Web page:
For many people, gambling is a pleasurable recreational activity. Yet gambling can cause major disruption in people’s lives and the lives of their partners, families and friends. When gambling behaviour becomes problematic, it is important to seek suitable help and regain control before further damage is done.

The latest research on problem gambling suggests that the problem is widespread. Seventy percent of the Australian population gambles at least once a year; 500, 000 have an issue with problem gambling, and only 15% of those problem gamblers seek help. Given that the behaviour of a problem gambler adversely affects between 5 to 10 people in their network, that’s 5 million Australians who carry the burden of problem gambling from year to year.


There are many factors that contribute to the development of a gambling problem. These may include:

  • Believing myths about gambling, e.g. that you will win eventually
  • Using gambling to avoid facing difficult life circumstances or feelings
  • Having a big win early in the gambling experience
  • Not having other social options
  • Easy access to gambling facilities

If your gambling feels like it is getting out of control, it is vital that you be honest with people whom you trust about the full extent of your gambling behaviour. This may include disclosing where you gamble, when you gamble and how much money you have lost through gambling. Think about the help you need to address your problem gambling, and ask those people talked to if they are willing to provide it. By being honest with friends and family, you are creating an authentic support network to assist you to regain control of your gambling behaviour.

Think carefully about the difficulties you were facing at the time when your gambling behaviour intensified, and take time to share your feelings about these issues with someone.   If gambling has been a way of avoiding these difficulties, it is important that you learn an alternative way of dealing with them. You may find that you need to grieve, problem solve, resolve a relationship or make a new start in some area of your life. It is likely that you will find it much easier to resist gambling once you have addressed any underlying problems.


The following suggestions are essential, practical steps in recovery from problem gambling:

  • Identify the financial impact of gambling on your life. Carefully estimate how much you have won, how much you have lost and decide if the loss is acceptable to you. This may assist you to identify that many beliefs around gambling are myths.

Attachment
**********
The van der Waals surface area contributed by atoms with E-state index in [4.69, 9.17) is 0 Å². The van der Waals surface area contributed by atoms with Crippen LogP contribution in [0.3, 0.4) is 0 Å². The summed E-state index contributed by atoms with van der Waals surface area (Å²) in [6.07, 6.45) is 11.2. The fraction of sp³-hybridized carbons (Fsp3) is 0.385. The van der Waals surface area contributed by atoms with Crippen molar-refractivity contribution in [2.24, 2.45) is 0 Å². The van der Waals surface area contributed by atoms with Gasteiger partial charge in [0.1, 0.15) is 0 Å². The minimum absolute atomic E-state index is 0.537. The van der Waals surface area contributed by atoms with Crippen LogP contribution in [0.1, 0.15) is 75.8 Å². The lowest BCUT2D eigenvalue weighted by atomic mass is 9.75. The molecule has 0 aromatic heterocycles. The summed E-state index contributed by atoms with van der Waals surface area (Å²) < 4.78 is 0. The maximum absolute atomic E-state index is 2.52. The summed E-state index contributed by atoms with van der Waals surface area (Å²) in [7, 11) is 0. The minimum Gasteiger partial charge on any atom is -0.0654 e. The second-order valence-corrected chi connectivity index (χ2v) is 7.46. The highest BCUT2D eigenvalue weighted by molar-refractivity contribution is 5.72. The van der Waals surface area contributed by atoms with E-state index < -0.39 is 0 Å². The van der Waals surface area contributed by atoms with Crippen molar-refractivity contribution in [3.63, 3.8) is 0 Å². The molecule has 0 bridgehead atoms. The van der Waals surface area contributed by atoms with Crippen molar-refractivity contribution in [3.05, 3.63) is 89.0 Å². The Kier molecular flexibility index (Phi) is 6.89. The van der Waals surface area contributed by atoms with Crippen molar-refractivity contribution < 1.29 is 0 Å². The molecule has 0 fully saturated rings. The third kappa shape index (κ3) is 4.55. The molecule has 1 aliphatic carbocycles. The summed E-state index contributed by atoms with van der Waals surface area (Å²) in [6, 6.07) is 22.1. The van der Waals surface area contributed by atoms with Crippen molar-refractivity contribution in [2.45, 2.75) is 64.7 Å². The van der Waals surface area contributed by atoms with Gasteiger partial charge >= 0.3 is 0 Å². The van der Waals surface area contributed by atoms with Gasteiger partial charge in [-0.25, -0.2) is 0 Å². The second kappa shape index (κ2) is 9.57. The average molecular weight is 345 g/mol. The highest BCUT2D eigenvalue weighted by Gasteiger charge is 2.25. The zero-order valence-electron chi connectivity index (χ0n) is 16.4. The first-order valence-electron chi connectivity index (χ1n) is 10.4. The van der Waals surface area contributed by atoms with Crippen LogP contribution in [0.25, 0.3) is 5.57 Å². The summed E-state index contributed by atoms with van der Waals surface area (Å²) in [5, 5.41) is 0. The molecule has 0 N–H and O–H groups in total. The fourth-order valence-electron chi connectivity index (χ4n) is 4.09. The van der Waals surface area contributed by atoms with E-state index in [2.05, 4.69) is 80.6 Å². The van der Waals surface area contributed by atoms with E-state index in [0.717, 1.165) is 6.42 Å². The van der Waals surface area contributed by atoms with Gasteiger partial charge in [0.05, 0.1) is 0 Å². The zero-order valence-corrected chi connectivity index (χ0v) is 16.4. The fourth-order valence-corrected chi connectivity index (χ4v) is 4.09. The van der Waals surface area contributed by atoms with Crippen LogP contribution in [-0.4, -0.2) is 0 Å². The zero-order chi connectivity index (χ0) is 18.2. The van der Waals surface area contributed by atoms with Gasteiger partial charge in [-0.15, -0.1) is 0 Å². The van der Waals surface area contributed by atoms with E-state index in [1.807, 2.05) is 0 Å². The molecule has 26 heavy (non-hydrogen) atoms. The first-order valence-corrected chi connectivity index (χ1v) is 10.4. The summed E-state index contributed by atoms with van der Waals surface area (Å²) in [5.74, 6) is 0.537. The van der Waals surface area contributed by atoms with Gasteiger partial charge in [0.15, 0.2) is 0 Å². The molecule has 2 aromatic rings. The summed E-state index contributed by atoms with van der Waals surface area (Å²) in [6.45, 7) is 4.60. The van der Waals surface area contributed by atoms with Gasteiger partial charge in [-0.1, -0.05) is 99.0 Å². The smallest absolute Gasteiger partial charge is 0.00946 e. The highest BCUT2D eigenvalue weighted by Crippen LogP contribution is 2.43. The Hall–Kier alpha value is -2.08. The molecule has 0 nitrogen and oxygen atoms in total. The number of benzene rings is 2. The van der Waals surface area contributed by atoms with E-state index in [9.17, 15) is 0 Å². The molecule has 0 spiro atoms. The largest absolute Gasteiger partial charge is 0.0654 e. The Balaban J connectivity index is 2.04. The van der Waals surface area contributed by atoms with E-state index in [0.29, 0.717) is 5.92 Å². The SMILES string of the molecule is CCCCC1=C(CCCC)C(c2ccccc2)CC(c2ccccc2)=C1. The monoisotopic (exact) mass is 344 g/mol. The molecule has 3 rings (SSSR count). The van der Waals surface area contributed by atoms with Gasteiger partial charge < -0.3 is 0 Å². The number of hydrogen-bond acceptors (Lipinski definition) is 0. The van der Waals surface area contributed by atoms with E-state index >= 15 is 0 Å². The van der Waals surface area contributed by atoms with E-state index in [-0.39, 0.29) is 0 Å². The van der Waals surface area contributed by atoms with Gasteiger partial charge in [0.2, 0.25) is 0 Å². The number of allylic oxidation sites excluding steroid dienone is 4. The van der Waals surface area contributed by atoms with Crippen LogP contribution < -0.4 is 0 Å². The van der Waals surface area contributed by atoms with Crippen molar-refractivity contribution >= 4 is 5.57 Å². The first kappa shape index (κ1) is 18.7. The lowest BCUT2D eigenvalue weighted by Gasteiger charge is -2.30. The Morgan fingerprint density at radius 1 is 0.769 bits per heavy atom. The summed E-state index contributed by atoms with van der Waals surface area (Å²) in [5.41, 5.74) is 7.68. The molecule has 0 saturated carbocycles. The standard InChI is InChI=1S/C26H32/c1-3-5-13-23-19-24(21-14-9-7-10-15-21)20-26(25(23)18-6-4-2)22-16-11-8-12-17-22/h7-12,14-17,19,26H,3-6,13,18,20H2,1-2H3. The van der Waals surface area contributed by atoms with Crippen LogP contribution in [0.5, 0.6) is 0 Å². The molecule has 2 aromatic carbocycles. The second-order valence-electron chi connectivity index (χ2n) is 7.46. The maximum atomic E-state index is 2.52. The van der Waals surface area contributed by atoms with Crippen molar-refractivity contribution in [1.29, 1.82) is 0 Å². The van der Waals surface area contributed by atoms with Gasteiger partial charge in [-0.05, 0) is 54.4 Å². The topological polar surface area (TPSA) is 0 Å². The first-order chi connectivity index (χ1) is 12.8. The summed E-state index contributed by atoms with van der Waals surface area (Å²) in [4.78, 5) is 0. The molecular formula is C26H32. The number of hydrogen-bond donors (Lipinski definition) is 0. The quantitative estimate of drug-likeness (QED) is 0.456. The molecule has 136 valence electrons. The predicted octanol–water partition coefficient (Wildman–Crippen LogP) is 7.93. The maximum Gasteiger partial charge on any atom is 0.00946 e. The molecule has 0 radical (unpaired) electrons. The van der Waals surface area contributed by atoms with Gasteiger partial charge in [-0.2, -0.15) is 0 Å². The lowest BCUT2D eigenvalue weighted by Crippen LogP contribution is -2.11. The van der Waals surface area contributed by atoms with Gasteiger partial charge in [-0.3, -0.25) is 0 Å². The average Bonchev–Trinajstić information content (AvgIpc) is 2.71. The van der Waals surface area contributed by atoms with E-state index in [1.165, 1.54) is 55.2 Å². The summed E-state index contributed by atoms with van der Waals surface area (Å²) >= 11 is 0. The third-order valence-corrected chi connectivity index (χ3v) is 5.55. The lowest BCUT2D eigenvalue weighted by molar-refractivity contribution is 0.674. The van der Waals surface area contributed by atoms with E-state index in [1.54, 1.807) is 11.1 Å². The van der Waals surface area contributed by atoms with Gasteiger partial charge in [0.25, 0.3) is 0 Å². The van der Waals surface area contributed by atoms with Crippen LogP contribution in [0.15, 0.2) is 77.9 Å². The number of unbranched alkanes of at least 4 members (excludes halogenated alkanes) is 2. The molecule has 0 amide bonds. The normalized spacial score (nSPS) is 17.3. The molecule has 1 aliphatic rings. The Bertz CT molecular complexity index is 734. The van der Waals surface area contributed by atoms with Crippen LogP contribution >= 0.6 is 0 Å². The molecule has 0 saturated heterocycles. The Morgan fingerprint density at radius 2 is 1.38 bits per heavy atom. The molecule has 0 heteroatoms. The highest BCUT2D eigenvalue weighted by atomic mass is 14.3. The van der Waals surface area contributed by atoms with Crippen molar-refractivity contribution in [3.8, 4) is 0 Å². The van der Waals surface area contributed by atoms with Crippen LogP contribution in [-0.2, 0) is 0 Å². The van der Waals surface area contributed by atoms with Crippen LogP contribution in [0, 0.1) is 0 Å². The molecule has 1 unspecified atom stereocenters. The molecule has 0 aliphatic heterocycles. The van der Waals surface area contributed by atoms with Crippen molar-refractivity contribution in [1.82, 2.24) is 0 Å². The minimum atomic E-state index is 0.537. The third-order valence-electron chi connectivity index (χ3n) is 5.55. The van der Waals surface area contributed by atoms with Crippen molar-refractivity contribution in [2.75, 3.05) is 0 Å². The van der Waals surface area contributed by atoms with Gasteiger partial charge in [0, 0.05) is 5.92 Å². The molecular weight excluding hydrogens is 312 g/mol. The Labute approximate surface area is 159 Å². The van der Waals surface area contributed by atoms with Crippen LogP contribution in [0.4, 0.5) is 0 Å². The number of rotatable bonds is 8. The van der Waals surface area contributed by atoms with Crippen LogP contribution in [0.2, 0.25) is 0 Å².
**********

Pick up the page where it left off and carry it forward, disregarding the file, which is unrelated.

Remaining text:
• Limit the amount of money to which you have access. This may involve handing over your ATM cards, making it difficult to gamble impulsively.
  • If there is a gaming venue at which you normally gamble consider requesting to voluntarily exclude yourself from the venue.
  • If you are going to stop or reduce the time you spend gambling, think carefully about what will replace the gambling behaviour. This lifestyle change may involve investing in new interests or friendships.

By being honest with yourself and your support network about the extent of your gambling behaviour, and attending professional counselling designed to address the underlying issues and factors that triggered your problem gambling, recovery from problem gambling is possible. It may feel risky to admit you that have a problem and seek help, but the joy of knowing that you’re in control of your behaviour again is well worth the gamble.

Please feel free to contact Life Supports on 1300 735 030 if you would like to discuss your situation with a professional counsellor.

Marcus Andrews

Marcus Andrews

Marcus Andrews is the founder and director of Life Supports, which was established in 2002. He has extensive professional experience working as a counsellor and family therapist across a broad range of issues. The core component of his role at Life Supports involves the supervision of other counsellors, including secondary consultations. Marcus has worked in many sectors, including private, government, non-profit, health, forensic and community practice.

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